Often called a "master of Cuban noir" writing, Jose Latour writes his darkest novel yet, one which appears on the surface to be a "Cold War" novel of espionage and suspense, though it is written long after the conclusion of the Cold War between the US and the USSR.

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WOLVES EAT DOGS
by Martin Cruz Smith
Reviewed by Eleanor Bukowsky

A stylish and atmospheric story set in Russia and the Ukraine. Pasha Ivanov, a super-rich member of New Russia's capitalist class, has plunged to his death from his Moscow condominium. The authorities have ruled that Ivanov committed suicide. However, stubborn and sharp detective Arkady Renko wants to dig deeper into the "whys" of Pasha's death.

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THE CONJURER'S BIRD
by Martin Davies
Reviewed by Mary Whipple

Combining natural history, a search for the remains of the Mysterious Bird of Ulieta, several love stories, and a number of exciting mysteries, the author keeps the reader totally engaged and on the edge of his/her seat for the entire length of the novel.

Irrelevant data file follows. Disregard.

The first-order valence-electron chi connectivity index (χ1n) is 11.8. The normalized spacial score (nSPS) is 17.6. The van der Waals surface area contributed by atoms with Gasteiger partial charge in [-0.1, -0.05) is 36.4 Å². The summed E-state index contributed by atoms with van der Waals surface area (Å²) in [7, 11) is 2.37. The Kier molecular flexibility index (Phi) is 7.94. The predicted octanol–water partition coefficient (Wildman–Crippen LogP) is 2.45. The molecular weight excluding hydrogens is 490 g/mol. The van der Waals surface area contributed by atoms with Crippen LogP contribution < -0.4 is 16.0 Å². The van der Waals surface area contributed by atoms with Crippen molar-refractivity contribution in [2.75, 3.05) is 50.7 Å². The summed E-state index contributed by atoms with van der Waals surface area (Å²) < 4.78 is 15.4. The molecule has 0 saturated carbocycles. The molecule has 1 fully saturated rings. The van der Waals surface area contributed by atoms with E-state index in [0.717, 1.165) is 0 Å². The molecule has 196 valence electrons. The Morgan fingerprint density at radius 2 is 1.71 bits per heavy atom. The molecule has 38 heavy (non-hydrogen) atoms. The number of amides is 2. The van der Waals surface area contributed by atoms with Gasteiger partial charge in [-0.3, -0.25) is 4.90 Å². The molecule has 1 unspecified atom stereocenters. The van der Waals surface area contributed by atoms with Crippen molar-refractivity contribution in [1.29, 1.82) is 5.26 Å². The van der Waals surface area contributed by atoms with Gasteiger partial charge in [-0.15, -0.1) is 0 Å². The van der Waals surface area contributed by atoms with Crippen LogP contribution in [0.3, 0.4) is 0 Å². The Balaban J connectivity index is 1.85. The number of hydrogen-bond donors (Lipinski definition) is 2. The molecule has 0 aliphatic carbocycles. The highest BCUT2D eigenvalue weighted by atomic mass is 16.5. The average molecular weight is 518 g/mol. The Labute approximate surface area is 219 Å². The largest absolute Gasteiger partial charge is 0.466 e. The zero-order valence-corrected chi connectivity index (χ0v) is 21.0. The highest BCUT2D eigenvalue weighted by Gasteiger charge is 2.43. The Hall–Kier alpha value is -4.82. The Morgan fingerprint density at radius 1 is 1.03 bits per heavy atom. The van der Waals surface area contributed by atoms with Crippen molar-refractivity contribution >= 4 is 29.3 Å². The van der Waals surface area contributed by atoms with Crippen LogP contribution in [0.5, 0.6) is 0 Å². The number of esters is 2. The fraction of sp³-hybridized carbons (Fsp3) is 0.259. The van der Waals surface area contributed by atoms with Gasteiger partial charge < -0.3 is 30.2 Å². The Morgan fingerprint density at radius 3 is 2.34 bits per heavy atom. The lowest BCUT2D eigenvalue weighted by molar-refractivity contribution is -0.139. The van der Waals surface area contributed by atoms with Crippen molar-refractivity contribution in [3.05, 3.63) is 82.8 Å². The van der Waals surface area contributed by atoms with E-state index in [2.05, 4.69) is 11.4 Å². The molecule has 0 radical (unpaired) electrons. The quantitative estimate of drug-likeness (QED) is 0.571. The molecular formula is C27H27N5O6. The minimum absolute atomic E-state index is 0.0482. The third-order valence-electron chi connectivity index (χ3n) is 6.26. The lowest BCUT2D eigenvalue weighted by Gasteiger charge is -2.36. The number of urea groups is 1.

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THE SEA
by John Banville
Reviewed by Mary Whipple

Winner of the 2005 Man Booker award, Banville presents a sensitive and remarkably complete character study of Max Morden, an art critic/writer from Ireland whose wife has just died from a lingering illness.

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EVE GREEN
by Susan Fletcher
Reviewed by Jana L. Perskie

Pregnant with her first child by the man whom she's adored for twenty years, Eve Green recalls her mother's death when she was eight years old and her struggle to make sense of her parents' mysterious romantic past and the years growing up with her grandparents in rural Wales. Suspenseful in a quiet sort of way. 2004 Whitbread Frist Novel winner.